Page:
Treatment

Treatment options for hypnic headaches include:

  • caffeine
  • indomethacin
  • lithium

Medication-overuse headache

A medication-overuse headache (MOH) — sometimes known as a rebound headache — is the most common type of secondary headache. A MOH features frequent or daily headaches with symptoms similar to those of tension headaches or migraine.

Painkillers first help these headaches, but then they come back after some time. If a patient has a headache issue and has taken painkillers at least 15 days in a month, a doctor may diagnose MOH.

Drugs that can cause MOH include:

  • opioids
  • acetaminophen
  • triptans, such as sumatriptan
  • NSAIDs, such as aspirin and ibuprofen

A MOH can still occur despite taking these medications. However, a MOH mainly seems to develop in people taking painkillers specifically to treat a headache.

Treatment

Stopping the medication that is causing the headaches is the only way to treat MOH. Anyone should only quit taking medicine, though, with a doctor’s approval. The doctor can offer planning assistance and could suggest substitute medications to lessen the withdrawal symptoms.

After stopping the drug, a person is likely to experience:

  • worsened headaches
  • nausea and vomiting
  • increased heart rate
  • low blood pressure
  • sleep disturbance
  • restlessness, anxiety, and nervousness

To assist control these symptoms of nausea and vomiting, a doctor may prescribe medicine, such as antiemetics. Although they can continue up to 4 weeks, the symptoms typically endure for 2 to 10 days.

A doctor will advise on suitable pain relief medication to use after resolving a MOH.

The following steps can help prevent MOH:

  • avoiding the use of codeine and opioids
  • limiting the use of pain relief medication for headaches
  • using preventive medications for a chronic migraine

Sinus headaches

Sinusitis, an infection of the sinuses, can cause sinus headaches. Usually, an allergy or an infection is the cause. A deep, throbbing ache around the eyes, cheekbones, and forehead is one of the symptoms. Movement or straining may make the pain worse, and it occasionally spreads to the jaw and teeth.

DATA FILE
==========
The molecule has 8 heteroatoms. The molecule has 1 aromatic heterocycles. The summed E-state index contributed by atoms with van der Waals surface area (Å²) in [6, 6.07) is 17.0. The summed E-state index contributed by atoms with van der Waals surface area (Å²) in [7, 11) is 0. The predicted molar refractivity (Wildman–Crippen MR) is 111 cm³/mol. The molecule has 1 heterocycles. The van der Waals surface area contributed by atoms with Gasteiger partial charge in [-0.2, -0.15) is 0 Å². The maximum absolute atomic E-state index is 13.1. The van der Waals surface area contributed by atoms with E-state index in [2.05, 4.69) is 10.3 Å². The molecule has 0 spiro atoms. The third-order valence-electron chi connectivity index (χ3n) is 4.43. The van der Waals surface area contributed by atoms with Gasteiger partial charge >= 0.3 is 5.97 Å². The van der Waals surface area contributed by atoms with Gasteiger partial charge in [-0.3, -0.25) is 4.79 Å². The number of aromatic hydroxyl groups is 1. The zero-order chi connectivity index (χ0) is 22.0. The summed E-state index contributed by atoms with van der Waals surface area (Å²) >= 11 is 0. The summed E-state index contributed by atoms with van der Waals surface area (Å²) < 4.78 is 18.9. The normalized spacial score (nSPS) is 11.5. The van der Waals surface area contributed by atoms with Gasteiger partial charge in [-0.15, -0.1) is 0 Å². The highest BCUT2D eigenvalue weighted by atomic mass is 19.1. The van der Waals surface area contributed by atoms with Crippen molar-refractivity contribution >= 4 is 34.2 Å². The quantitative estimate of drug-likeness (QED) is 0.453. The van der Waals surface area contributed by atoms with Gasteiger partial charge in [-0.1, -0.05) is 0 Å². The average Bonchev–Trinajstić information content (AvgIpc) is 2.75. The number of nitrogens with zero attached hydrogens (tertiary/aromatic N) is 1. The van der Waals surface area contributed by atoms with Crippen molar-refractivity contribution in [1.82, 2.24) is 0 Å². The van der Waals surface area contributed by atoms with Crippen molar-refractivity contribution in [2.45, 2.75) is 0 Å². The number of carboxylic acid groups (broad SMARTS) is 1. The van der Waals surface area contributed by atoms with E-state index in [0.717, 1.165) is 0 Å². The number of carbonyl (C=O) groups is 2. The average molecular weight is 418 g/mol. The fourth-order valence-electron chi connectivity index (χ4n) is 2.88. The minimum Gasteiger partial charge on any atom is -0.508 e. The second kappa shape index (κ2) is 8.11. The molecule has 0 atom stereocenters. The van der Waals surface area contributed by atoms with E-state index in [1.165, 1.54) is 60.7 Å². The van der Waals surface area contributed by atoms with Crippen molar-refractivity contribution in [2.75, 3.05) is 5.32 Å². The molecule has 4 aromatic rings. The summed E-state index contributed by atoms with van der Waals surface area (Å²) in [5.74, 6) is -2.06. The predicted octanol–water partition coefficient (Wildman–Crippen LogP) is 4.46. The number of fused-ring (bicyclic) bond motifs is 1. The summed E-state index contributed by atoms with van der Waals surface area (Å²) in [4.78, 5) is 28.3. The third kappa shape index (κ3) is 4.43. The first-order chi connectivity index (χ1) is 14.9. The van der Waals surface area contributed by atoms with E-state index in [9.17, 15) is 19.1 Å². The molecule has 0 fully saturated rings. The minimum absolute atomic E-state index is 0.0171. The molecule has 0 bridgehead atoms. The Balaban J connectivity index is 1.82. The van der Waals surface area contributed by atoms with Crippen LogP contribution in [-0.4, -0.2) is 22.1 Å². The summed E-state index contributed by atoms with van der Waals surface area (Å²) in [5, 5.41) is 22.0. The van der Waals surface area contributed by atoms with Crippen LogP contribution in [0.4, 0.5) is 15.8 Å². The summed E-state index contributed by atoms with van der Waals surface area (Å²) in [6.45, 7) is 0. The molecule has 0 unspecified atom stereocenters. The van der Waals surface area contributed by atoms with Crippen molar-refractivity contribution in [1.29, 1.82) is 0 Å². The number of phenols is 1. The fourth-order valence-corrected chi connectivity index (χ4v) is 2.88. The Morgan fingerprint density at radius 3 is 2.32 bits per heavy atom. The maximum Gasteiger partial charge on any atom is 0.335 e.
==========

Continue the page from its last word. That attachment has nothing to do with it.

Other possible symptoms include:

  • facial pressure or pain
  • reduced sense of smell
  • nasal discharge
  • a blocked nose
  • fever
  • fatigue
  • ear pain
  • bad breath
  • cough
  • dental pain
  • a general feeling of being unwell

Sinus headaches are quite rare. If there are no nasal symptoms, a headache of this nature is more likely to be a migraine attack.

Treatment

Sinusitis usually goes away within 2–3 weeks.

Treatment options include:

  • rest
  • drinking fluids
  • OTC pain relief
  • nasal decongestants
  • saltwater nasal sprays or solutions from the pharmacy
  • antihistamines
  • steroid nasal sprays, available on prescription
  • antibiotics, if a doctor finds there is a bacterial infection

People should speak with a doctor if symptoms do not improve within a week or become severe. To diagnose the underlying cause of sinusitis, a doctor may refer an individual to an ear, nose, and throat specialist. In some cases, minor surgery may be necessary to drain the sinuses.

Tips for preventing sinusitis include avoiding smoking and known triggers. See 5 Home Remedies for Sinus Infection Treatment

Headaches can occasionally result with a high caffeine intake of more than 400 milligrams (mg), or around 4 cups of coffee per day. Withdrawal headaches resembling migraines have been reported in patients who have consumed more than 200 mg of caffeine per day for more than two weeks. These often appear 12 to 24 hours after a sudden halt. Peaking at 20 to 51 hours, they can persist for 2 to 9 days.

Other possible symptoms include:

  • tiredness
  • difficulty concentrating
  • reduced mood or irritability
  • nausea